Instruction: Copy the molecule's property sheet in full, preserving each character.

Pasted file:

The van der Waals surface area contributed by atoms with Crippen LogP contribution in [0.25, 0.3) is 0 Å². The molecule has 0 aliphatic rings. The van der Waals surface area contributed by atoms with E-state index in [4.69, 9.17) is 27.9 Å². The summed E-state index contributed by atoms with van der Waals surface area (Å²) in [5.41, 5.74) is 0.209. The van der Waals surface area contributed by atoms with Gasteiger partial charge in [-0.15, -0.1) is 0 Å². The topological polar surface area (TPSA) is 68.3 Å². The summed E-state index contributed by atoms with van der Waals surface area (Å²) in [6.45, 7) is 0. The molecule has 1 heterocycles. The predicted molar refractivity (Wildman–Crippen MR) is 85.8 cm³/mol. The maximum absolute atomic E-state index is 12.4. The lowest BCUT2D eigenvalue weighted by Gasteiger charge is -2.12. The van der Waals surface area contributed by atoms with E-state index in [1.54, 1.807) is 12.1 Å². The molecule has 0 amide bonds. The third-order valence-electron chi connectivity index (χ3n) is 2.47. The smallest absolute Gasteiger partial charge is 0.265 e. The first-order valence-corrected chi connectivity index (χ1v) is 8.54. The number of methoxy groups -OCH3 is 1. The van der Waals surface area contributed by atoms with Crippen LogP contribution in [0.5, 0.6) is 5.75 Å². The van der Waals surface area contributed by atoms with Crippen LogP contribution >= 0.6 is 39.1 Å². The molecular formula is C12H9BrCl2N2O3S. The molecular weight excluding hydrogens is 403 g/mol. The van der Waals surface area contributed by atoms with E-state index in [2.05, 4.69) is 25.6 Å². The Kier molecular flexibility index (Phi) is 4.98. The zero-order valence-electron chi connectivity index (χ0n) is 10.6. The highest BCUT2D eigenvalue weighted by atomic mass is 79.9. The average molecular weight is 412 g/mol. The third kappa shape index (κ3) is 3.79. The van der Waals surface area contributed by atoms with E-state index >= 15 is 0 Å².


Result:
The van der Waals surface area contributed by atoms with Crippen LogP contribution in [0.25, 0.3) is 0 Å². The molecule has 0 aliphatic rings. The van der Waals surface area contributed by atoms with E-state index in [4.69, 9.17) is 27.9 Å². The summed E-state index contributed by atoms with van der Waals surface area (Å²) in [5.41, 5.74) is 0.209. The van der Waals surface area contributed by atoms with Gasteiger partial charge in [-0.15, -0.1) is 0 Å². The topological polar surface area (TPSA) is 68.3 Å². The summed E-state index contributed by atoms with van der Waals surface area (Å²) in [6.45, 7) is 0. The molecule has 1 heterocycles. The predicted molar refractivity (Wildman–Crippen MR) is 85.8 cm³/mol. The maximum absolute atomic E-state index is 12.4. The lowest BCUT2D eigenvalue weighted by Gasteiger charge is -2.12. The van der Waals surface area contributed by atoms with E-state index in [1.54, 1.807) is 12.1 Å². The molecule has 0 amide bonds. The third-order valence-electron chi connectivity index (χ3n) is 2.47. The smallest absolute Gasteiger partial charge is 0.265 e. The first-order valence-corrected chi connectivity index (χ1v) is 8.54. The number of methoxy groups -OCH3 is 1. The van der Waals surface area contributed by atoms with Crippen LogP contribution in [0.5, 0.6) is 5.75 Å². The van der Waals surface area contributed by atoms with Crippen LogP contribution >= 0.6 is 39.1 Å². The molecular formula is C12H9BrCl2N2O3S. The molecular weight excluding hydrogens is 403 g/mol. The van der Waals surface area contributed by atoms with E-state index in [2.05, 4.69) is 25.6 Å². The Kier molecular flexibility index (Phi) is 4.98. The zero-order valence-electron chi connectivity index (χ0n) is 10.6. The highest BCUT2D eigenvalue weighted by atomic mass is 79.9. The average molecular weight is 412 g/mol. The third kappa shape index (κ3) is 3.79. The van der Waals surface area contributed by atoms with E-state index >= 15 is 0 Å².